clinton vs. Sadam - Food for thought

Stephen A. Frye safrye at CONCENTRIC.NET
Tue Nov 18 14:17:48 MST 1997

>1. clinton campaigned against Bush claiming he spent too much time on
>foreign affairs. Rush predicted clinton's presidency would be defined by
>foreign affairs. Sadly the soccer moms bought clinton's line and could not
>see the implications of Rush's prediction.

I'm still not clear what a soccer mom is.

>2. Does clinton have the international respect to hold the Arab colition
>together or even reassemble it?

Probably not.

>3. Does Israel trust clinton like it did Bush enough to refrain from
>retaliation should Sadam launch SCUDs at them again. If Israel attacks Iraq
>the colition will fall apart for sure. That was the biggest fear during
>Desert Storm.

I don't believe it had anything to do with trust of our administration.  It
had to do with the fact that they knew the risk.  My guess is regardless of
who is sitting in the Whitehouse, they will never sit by and be attacked
again - without retaliation.

>4. Will Sadam, knowing what a jerk clinton is in the foreign affairs area,
>test the theory of 3?

Who ever can predict the actions of an idiot?

>5. Has the fact that the US elected a traitor, war protestor and one that
>has written that he "loathes the military" to the presidency influenced
>Sadam to test clinton?

Same as answer to #4.

>6. Had Bush been re-elected in '92 and/or Dole in '96, would Sadam have even
>tried what he is attempting?

Any guess would be just that - a complete guess.

>7. Is the social engineered military, that clinton has gutted since in
>office, capable of launching a successful precision strike against Iraq like
>it did in Desert Storm? Is the morale, training and respect for its
>commander-in-chief sufficient for the troops to be successful without
>excessive casualties?

The gutting started before Clinton.  Look at the history of base closures
and reductions.

You seem to question the ability of today's military.  I think they would
rightfully take issue with that question.  How much first hand knowledge do
you have of the training and expertise of today's soldiers?  I was just at
Fort Benning and plan to visit Fort Drum.  According to Drill Sergeants at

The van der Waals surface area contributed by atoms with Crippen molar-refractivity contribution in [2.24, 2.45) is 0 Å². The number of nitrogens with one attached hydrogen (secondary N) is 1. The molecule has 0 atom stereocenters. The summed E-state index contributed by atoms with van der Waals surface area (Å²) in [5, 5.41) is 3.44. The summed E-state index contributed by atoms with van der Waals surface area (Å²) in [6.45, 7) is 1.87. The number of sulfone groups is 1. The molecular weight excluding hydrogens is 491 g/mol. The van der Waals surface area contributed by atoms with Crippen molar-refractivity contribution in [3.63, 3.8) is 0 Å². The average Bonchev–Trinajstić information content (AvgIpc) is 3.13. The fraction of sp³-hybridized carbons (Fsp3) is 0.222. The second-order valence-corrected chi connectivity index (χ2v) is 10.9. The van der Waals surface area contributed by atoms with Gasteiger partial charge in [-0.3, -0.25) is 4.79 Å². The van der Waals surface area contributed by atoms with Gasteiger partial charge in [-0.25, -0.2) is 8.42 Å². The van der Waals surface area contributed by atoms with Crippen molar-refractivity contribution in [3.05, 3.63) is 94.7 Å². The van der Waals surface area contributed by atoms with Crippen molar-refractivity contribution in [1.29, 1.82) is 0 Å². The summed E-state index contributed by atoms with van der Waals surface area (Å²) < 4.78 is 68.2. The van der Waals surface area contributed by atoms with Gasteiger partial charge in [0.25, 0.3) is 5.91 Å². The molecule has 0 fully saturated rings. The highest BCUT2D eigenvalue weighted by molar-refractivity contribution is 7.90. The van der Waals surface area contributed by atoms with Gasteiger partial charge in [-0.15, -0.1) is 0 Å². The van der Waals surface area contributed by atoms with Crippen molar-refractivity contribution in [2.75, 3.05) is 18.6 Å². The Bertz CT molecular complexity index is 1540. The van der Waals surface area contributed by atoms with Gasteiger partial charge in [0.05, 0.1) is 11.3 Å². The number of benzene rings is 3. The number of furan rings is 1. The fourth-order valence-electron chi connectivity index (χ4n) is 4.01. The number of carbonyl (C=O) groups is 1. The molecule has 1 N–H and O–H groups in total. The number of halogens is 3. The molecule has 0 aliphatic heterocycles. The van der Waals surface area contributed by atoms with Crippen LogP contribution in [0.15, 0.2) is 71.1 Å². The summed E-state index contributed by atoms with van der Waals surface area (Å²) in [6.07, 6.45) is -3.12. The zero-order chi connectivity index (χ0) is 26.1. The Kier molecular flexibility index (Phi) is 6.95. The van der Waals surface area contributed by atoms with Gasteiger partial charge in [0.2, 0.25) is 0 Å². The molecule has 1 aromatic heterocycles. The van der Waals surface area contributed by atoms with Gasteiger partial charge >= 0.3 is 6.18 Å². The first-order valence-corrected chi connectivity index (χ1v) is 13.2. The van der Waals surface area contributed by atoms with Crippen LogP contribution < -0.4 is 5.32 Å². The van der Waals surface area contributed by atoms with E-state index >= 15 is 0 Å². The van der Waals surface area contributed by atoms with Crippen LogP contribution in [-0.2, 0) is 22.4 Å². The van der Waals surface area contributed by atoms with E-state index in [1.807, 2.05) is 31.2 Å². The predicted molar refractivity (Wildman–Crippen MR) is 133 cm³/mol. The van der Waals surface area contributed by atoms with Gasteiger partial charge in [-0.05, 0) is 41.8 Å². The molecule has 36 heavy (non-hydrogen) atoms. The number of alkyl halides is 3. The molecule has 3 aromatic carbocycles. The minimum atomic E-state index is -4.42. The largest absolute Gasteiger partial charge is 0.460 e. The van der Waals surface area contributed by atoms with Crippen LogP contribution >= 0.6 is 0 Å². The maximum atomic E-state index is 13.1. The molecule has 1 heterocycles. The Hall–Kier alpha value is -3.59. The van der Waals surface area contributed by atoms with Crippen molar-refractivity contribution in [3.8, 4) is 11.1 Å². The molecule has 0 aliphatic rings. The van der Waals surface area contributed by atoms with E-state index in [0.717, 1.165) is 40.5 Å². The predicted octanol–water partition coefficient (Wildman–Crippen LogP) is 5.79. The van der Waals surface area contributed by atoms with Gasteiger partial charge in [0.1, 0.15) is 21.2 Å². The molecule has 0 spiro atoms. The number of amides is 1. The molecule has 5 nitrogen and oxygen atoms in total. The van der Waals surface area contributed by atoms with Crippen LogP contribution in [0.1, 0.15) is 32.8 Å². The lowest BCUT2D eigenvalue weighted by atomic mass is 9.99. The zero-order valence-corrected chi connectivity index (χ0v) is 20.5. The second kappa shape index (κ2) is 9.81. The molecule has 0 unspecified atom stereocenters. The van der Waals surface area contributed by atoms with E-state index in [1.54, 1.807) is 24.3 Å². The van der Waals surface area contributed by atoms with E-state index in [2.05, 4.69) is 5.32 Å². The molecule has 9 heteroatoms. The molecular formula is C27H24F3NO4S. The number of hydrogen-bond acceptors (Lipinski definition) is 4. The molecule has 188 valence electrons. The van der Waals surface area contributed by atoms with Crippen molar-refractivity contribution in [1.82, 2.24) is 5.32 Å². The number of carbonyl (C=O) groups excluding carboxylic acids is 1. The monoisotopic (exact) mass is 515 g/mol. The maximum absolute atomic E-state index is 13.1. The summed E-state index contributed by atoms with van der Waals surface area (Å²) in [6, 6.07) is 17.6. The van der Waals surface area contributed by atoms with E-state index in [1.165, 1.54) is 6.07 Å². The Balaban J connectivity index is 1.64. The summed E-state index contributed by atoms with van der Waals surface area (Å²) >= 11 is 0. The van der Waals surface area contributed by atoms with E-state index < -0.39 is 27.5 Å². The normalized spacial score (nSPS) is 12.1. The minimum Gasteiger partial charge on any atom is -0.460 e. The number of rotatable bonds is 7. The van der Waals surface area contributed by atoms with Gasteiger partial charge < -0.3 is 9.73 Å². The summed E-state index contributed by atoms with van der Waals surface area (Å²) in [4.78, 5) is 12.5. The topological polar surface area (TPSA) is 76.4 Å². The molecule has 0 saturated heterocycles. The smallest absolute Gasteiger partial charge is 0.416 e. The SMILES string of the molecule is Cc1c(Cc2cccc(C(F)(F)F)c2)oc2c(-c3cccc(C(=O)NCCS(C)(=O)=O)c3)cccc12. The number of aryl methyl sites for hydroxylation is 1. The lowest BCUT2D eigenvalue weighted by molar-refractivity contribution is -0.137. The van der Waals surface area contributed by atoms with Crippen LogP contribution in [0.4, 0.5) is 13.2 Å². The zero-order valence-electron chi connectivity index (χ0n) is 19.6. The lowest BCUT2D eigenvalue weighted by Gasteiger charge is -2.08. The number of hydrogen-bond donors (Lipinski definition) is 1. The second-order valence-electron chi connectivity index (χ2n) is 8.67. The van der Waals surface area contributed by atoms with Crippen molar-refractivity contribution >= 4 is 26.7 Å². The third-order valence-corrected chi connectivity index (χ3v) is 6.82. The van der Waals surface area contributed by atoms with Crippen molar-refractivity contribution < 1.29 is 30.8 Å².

Fort Benning, the training is better now than it ever has been.  A glance
at the number of casualties in Desert Storm would seem to re-inforce that

I am a Vietnam Veteran.  Respect for my commander-in-chief was NEVER an
issue or reason for my enlistment or conduct.  Nixon was president at the
time - and I had no respect for him at all.  There are certain things you
just cannot pawn off on Clinton.  If the military fails - put the blame
where it belongs - on politicians in general.  Talk to senior officers and
enlisted - personally - and see the frustrations they experience when
politicians step in and try to run what should be run by soldiers.  When
pork replaces common sense.  When re-election is the basis for decisions
affecting the military - not military strength and solid leadership.  Goes
on and on.  And it most definitely precedes the present administration.

The success of Desert Storm to which you referred lies with General Powell
and General Schwartzkopf.  It was General Powell's insistence to use
"overwhelming force" that allowed our highly trained military to be so
victorious in such a short time with so few casualties.  Bush wanted to use
"sufficient force" - words very similar to our involvement in Vietnam.

>8. What if the troops say they believe a strike against Iraq is morally
>wrong and refuse? What can clinton say?

What should anyone do if they believe their conduct is morally wrong?  Is
the oath at enlistment an oath to compromise our personal morals?

I consider this a pretty difficult question.  When one enlists, one knows
the risks.  Specifically - war.  But most soldiers - at least all the
sailors and soldiers that I know, still have a point they won't go beyond.
It is their moral limit - an individual choice.  Doesn't matter one iota
what Mr. Clinton would say. We freely criticize liberals for immoral
conduct.  Tell me Dennis, which actions of war are moral, and which aren't.
 What should a soldier do when confronted with the immoral?  Will the
military code support a soldier who refuses to obey an immoral order?

I don't know the answer.  I don't know how I would react in a similar

You have posed a series of interesting questions.  My guess is that most of
the folks in this group are civilians.  Why not ask soldiers?

Stephen Frye

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